Manual Ransomware Attacks Increasing in Sophistication and Pose Growing Threat to Businesses

Automated ransomware attack techniques such as those utilized by the threat actors behind WannaCry and NotPetya certainly have potential to cause massive disruption, but human-operated ransomware attacks are increasing and now pose a major threat to businesses, according to Microsoft. These manual attacks provide attackers with unrestricted access to networks and allow them to cause maximum disruption, increasing the probability that the ransom will be paid but also making sure that the attacks are profitable if it isn’t.

These manual attacks are conducted by the threat actors behind the ransomware variants Ryuk, BitPaymer, Samas, REvil, and Wadhrama. These attacks can start with a phishing campaign to obtain credentials, although brute forcing RDP is most common.

The attackers need to compromise accounts with high-level privileges. Once those credentials are obtained, the attackers move laterally and compromise large parts of the network, using living-of-the-land techniques that are difficult for network defenders to identify. These threat groups have extensive knowledge of systems administration and are aware of common network security misconfigurations which are exploited. Each attack is adapted on the fly once the attackers have gained a foothold in a system.

The Parinacota threat group has been tracked by Microsoft for several months. The tactics often change based on the configuration of the compromised network and different malware and ransomware variants have been deployed. Potential victims are found by scanning the internet for systems that listen on Port 3389, then brute force tactics are used to obtain RDP credentials although the threat group is known to use the path of least resistance and multiple attack methods are used.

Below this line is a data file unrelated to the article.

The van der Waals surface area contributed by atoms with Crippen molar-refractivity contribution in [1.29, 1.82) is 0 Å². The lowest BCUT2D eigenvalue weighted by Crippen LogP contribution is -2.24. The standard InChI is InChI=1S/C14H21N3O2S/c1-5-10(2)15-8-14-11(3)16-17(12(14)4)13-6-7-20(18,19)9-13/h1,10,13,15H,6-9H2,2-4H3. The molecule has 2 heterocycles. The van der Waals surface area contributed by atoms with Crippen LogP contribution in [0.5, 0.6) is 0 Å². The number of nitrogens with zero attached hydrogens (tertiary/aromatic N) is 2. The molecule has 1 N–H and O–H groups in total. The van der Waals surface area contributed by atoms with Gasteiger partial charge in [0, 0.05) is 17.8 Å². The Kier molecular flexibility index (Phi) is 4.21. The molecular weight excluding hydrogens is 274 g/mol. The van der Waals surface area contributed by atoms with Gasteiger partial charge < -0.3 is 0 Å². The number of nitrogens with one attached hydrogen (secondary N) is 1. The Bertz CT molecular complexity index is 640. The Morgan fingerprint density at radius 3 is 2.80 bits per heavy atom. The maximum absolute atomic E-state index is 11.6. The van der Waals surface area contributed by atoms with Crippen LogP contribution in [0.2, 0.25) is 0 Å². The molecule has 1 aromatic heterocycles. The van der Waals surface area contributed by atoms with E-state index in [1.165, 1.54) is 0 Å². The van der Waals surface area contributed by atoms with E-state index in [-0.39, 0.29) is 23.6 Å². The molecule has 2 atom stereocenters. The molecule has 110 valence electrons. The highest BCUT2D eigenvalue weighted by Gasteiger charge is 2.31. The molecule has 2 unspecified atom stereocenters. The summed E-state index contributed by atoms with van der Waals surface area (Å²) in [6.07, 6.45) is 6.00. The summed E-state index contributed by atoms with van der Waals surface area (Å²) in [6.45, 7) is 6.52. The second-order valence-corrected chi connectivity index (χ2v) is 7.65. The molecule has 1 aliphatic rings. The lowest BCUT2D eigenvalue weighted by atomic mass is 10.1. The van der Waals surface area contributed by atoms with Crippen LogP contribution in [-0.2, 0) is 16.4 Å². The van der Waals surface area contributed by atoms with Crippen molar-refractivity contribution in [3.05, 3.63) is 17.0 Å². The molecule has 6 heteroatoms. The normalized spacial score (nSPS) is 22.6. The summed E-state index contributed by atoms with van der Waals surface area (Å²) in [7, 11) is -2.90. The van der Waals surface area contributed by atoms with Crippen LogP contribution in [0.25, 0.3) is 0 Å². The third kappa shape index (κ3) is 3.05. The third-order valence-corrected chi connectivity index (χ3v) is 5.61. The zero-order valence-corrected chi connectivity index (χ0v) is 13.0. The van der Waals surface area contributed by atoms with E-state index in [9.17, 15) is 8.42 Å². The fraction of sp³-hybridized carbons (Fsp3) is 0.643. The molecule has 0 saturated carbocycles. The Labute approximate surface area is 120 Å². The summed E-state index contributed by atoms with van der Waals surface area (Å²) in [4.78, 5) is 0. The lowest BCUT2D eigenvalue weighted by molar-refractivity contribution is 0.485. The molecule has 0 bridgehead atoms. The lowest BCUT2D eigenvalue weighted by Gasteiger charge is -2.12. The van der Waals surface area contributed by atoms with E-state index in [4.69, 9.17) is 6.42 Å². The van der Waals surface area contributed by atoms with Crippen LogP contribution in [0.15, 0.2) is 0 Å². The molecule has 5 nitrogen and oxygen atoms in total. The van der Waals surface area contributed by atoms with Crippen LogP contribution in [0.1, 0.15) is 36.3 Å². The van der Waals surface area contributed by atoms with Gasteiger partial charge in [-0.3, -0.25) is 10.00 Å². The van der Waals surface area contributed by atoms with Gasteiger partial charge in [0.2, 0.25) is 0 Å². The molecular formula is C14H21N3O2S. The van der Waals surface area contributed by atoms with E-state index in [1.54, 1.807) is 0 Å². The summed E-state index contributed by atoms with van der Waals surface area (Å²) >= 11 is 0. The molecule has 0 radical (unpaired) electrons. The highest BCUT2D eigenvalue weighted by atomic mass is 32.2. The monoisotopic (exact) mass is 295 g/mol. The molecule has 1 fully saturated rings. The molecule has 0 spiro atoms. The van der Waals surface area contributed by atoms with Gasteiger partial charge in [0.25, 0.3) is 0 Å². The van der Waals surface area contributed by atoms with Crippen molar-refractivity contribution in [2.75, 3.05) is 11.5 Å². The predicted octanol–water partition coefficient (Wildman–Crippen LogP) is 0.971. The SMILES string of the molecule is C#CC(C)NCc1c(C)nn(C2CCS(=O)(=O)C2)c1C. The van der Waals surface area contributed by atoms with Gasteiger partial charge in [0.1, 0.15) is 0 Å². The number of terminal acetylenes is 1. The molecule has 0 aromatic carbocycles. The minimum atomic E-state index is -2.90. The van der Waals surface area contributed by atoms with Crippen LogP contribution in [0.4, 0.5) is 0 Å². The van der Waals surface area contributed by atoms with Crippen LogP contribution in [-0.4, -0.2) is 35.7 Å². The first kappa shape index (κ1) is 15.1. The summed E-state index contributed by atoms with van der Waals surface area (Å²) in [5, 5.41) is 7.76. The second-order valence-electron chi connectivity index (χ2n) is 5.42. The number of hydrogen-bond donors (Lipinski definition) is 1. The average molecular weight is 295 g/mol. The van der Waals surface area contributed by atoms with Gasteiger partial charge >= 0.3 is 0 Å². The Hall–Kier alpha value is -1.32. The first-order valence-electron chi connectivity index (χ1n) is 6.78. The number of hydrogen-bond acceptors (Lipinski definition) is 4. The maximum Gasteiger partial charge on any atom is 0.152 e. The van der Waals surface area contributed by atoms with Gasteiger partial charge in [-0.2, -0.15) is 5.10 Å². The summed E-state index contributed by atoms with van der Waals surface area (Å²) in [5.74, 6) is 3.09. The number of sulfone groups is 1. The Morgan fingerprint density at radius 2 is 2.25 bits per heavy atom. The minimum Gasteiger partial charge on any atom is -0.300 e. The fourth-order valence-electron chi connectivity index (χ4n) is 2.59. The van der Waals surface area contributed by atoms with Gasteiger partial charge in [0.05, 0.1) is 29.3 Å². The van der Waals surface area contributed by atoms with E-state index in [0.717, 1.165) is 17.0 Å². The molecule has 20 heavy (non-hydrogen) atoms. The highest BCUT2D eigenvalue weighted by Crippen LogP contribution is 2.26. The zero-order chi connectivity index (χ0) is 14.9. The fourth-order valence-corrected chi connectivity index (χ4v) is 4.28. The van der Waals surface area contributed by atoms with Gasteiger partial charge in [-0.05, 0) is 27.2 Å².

A typical attack chain involves brute forcing RDP, scanning for connectivity and performance, switching off security controls, conducting network recon, and then moving laterally to compromise as many devices as possible. The attackers then steal credentials, install backdoors to give them persistent access, before finally the ransomware is deployed. This is a smash and grab raid, which takes about an hour from compromise to deployment of the ransomware. In some attacks, such as when cryptocurrency mining or spamming malware has been deployed, it is left active for a few weeks before the attackers return to deploy the ransomware.

These threat actors are highly skilled and are able to operate without restriction even when their presence has been detected by endpoint detection and response (EDR) and endpoint protection platform (EPP) sensors. Similar tactics have been used by other threat groups including those behind MegaCortex, LockerGoga, RobbinHood, and GandCrab ransomware.

These human-operated ransomware campaigns often start with banking Trojans such as TrickBot or Dridex. Microsoft notes that when organizations discover these banking Trojans, they are often viewed as trivial infections and are not properly investigated. Consequently, the operators of the ransomware can continue to operate.

The operators of Ryuk ransomware are known to use TrickBot while the DoppelPaymer threat actors have been observed using Dridex. In many cases, investigations of ransomware attacks have shown that systems have been compromised several months before the ransomware payload has been deployed. If the initial banking Trojan infections were identified and properly investigated, the ransomware attacks could have been prevented. Alerts about commodity malware need to be thoroughly investigated as they could indicate a much more extensive attack is about to unfold.

The researchers also note that the attackers often still have access to networks even after the ransom is paid. Victims are often targeted on more than one occasion until the backdoors are identified and the attackers are kicked out of the system.

Some of the vulnerabilities that are exploited include the lack of firewall protection or multi-factor authentication and the use of weak passwords. Addressing these issues is essential, along with taking steps to make it harder for the attackers to move laterally.

“Human-operated attacks will continue to take advantage of security weaknesses to deploy destructive attacks until defenders consistently and aggressively apply security best practices to their networks,” explained Microsoft.

Author: Richard Anderson

Richard Anderson is the Editor-in-Chief of